Virtual Medical World Has Real-Life Value

Researchers from UT Dallas and the UT Arlington College of Nursing have created a virtual environment where graduate students can train online for the medical challenges that await them in the real world. is designed to help Advanced Practice Nursing students hone critical skills interactively, on their own schedules via distance learning.

Dr. Marjorie Zielke

“Medical simulation offers the potential to be critical technology for many reasons,” says Dr. Marjorie Zielke, assistant professor of Arts and Technology (ATEC) at UT Dallas and principal investigator for the site’s technology design.  “We can train nurses more quickly, leverage doctoral-level faculty, train on rare but potentially fatal conditions and ultimately save lives. It allows nursing students from remote locations to practice in a controlled, reduced-risk, cost-effective environment.”

Researchers believe this emerging field of virtual gaming medical simulation can improve the accuracy and speed of cognitive and behavioral skills, better preparing nursing students for real-life situations.

A medical care environment complete with virtual babies and nurses helps students prepare for critical situations.

“We have seen some promising results from a randomized study we conducted in the spring of this year,” said Dr. Judy LeFlore, associate professor of nursing at UT Arlington and principal investigator for the project. “Game students (in an experimental group) were more likely to select the right intervention and do it in a more timely manner compared to the lecture only group (control group). However, more research is needed to assure cognitive, behavioral, and/or psychomotor knowledge obtained in the virtual world can successfully be translated into the physical world.” is funded by a grant from the Health Resources and Services Administration, an agency of the U.S. Department of Health and Human Services, and serves as both a supplement to traditional classroom instruction and a potential resource for the ongoing education of working professionals in the future.

LeFlore and Zielke submitted a research abstract about their project, titled, “Can Game Play Teach Student Nurses How To Save Lives: An Undergraduate Training Proposal for Student Nurses in Pediatric Respiratory Diseases with a Living World Gaming Construct,” to the 11th International Meeting on Simulation in Healthcare (IMSH), and placed first in the topic category of Emerging and Innovative Technologies & Methods.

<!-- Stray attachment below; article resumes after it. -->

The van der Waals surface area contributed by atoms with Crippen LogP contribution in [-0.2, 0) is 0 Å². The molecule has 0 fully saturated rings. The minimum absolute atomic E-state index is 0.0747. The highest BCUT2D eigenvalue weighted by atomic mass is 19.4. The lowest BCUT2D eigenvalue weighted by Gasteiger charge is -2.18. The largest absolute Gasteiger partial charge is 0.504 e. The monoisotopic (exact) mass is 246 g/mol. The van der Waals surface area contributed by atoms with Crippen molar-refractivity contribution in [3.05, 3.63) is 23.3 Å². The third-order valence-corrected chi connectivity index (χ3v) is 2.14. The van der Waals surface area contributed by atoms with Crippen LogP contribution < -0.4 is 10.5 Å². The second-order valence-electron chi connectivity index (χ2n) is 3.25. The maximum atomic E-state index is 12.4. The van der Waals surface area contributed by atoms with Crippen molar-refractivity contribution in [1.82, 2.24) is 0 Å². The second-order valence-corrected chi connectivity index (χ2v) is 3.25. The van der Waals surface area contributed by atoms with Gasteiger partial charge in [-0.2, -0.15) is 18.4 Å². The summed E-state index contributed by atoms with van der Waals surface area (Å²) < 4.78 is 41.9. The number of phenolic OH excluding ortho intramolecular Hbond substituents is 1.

Information screens on the site guide students with both pictures and text.

The initial phase of is focused on Neonatal Nurse Practitioner training, with subject matter covering conditions in newborns and babies under 2 years old. The training consists of three components:

  • Lectures by subject matter experts like LeFlore, which lend a human intelligence component and provide guidance and content.
  • Complex interactives, such as the virtual ventilator, which allow for specific training exercises and familiarity with equipment.
  • The immersive game itself, “Virtual NICU,” in which the interactive equipment appears in context, allowing nursing students to feel they are actually practicing on a patient in a virtual hospital setting.

In the game, students make decisions within their scope of responsibility on a variety of neonatal conditions.   The virtual environment allows for endless practice and a variety of scenarios in a risk-free environment that can be altered to create dilemmas that can’t be found in a textbook. The student can “feel” tired or stressed, or might have to deal with the virtual patient’s family – all real-life situations that a nurse would have to handle. Such an emphasis on psychological, behavioral and social modeling is unique, providing a distinctive teaching modality that may be used in conjunction with physical simulation, says LeFlore.

But Zielke makes it clear that simulation and virtual patients should not substitute for  traditional lectures and practicum – they simply provide another avenue of learning. She says, “I received my PhD at age 52. So I came in with much more industry experience than 20-something students who got their degrees straight out of college. I might gain more knowledge from the interactive game than from the lectures, simply because of what I already knew coming in.”

That’s one of the unique characteristics of the site – students can enter the program from different navigations, experience levels and perspectives, but will still gain the pertinent knowledge and skills they need. A system of learning metrics and usage patterns are in place to help aggregately track students’ progress and show professors how they are using the materials. The instructors are able to gauge the effectiveness of a variety of different learning modules, to determine what works best for each student. provides more than 60 lectures accompanied by dynamic learning modules designed to appeal to various learning styles. All lecture content and interactive courseware meets the core requirements defined by the National Certification Corporation and the National Association of Neonatal Nurses. Researchers are hopeful that the neonatal platform will be applied to other medical issues in the future.